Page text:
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N Engl J Med. 1995 Jan 26;332(4):201-8.

Virologic and immunologic characterization of long-term survivors of human immunodeficiency virus type 1 infection.

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  • 1Aaron Diamond AIDS Research Center, New York University School of Medicine, NY 10016.



In most subjects infected with human immunodeficiency virus type 1 (HIV-1), clinical or laboratory evidence of immunodeficiency develops within 10 years of seroconversion, but a few infected people remain healthy and immunologically normal for more than a decade. Studies of these subjects, termed long-term survivors, may yield important clues for the development of prophylactic and therapeutic interventions against the acquired immunodeficiency syndrome.


We studied 10 seropositive subjects who remained asymptomatic with normal and stable CD4+ lymphocyte counts despite 12 to 15 years of HIV-1 infection. Plasma cultures were uniformly negative for infectious virus. However, particle-associated HIV-1 RNA was detected in four subjects with a sensitive branched-DNA signal-amplification assay, whereas in five others the levels of HIV-1 RNA were too low to detect. Infectious HIV-1 was detected in peripheral-blood mononuclear cells (PBMC) of three subjects by standard limiting-dilution cultures, and infectious virus was recovered from another subject with use of a CD8-depleted culture. The other six subjects had no detectable infectious virus in their PBMC. A quantitative polymerase-chain-reaction assay revealed that all subjects had detectable but low titers of viral DNA in PBMC. Overall, the viral burden in the plasma and PBMC of long-term survivors was orders of magnitude lower than that typically found in subjects with progressive disease. There was no in vitro evidence of resistance by host CD4+ lymphocytes to HIV-1 infection. However, long-term survivors had a vigorous, virus-inhibitory CD8+ lymphocyte response and a strong neutralizing-antibody response. In two subjects the kinetics of viral replication were consistent with the presence of a substantially attenuated strain of HIV-1.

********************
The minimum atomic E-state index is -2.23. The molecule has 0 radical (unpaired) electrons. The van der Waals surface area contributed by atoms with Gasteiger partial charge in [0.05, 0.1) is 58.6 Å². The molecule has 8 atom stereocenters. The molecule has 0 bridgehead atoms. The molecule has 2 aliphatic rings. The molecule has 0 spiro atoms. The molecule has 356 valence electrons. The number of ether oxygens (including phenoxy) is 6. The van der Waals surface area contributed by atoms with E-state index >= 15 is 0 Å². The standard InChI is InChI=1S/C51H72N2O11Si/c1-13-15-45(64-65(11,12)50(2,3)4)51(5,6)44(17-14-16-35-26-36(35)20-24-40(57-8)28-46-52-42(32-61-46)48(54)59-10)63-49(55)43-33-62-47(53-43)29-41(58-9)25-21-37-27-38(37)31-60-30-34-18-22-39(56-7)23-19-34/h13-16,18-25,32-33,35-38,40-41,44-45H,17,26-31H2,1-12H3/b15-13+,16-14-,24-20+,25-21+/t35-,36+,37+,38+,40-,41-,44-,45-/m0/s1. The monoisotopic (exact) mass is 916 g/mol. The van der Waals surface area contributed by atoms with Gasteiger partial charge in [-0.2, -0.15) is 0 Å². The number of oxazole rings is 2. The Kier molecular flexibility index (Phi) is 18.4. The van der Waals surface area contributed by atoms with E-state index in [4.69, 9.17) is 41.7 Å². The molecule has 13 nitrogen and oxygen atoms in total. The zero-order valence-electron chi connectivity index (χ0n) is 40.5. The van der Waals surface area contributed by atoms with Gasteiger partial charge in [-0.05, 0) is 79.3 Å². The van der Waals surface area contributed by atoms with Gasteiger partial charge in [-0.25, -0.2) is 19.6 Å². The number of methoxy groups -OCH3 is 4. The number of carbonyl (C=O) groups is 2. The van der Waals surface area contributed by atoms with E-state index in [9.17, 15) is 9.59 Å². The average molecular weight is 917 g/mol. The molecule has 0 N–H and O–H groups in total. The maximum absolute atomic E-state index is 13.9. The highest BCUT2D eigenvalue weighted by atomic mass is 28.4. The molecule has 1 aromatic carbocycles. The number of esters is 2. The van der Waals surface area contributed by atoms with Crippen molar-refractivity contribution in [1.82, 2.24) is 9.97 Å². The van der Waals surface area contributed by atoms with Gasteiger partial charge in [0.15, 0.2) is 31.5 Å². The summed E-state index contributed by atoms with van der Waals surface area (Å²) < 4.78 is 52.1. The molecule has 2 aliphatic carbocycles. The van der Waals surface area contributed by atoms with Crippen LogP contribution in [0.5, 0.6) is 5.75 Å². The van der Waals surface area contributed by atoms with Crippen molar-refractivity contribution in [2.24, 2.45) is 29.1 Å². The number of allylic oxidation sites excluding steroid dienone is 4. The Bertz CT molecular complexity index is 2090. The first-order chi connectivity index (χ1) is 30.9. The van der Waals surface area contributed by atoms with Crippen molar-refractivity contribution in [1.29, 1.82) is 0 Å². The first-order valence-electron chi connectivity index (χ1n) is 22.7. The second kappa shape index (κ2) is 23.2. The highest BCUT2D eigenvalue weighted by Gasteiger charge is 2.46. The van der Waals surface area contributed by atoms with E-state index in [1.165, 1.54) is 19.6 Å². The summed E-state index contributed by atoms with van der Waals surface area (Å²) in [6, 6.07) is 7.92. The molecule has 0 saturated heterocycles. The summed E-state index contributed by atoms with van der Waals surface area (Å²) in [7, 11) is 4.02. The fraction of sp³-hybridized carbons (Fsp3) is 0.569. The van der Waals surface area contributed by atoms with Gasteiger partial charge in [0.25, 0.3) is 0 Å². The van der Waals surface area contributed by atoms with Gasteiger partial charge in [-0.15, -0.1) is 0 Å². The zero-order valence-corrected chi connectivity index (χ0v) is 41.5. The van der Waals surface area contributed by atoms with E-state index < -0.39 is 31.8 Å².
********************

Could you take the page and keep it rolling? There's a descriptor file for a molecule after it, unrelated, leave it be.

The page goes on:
Subjects who remain asymptomatic for many years despite HIV-1 infection have low levels of HIV-1 and a combination of strong virus-specific immune responses with some degree of attenuation of the virus.

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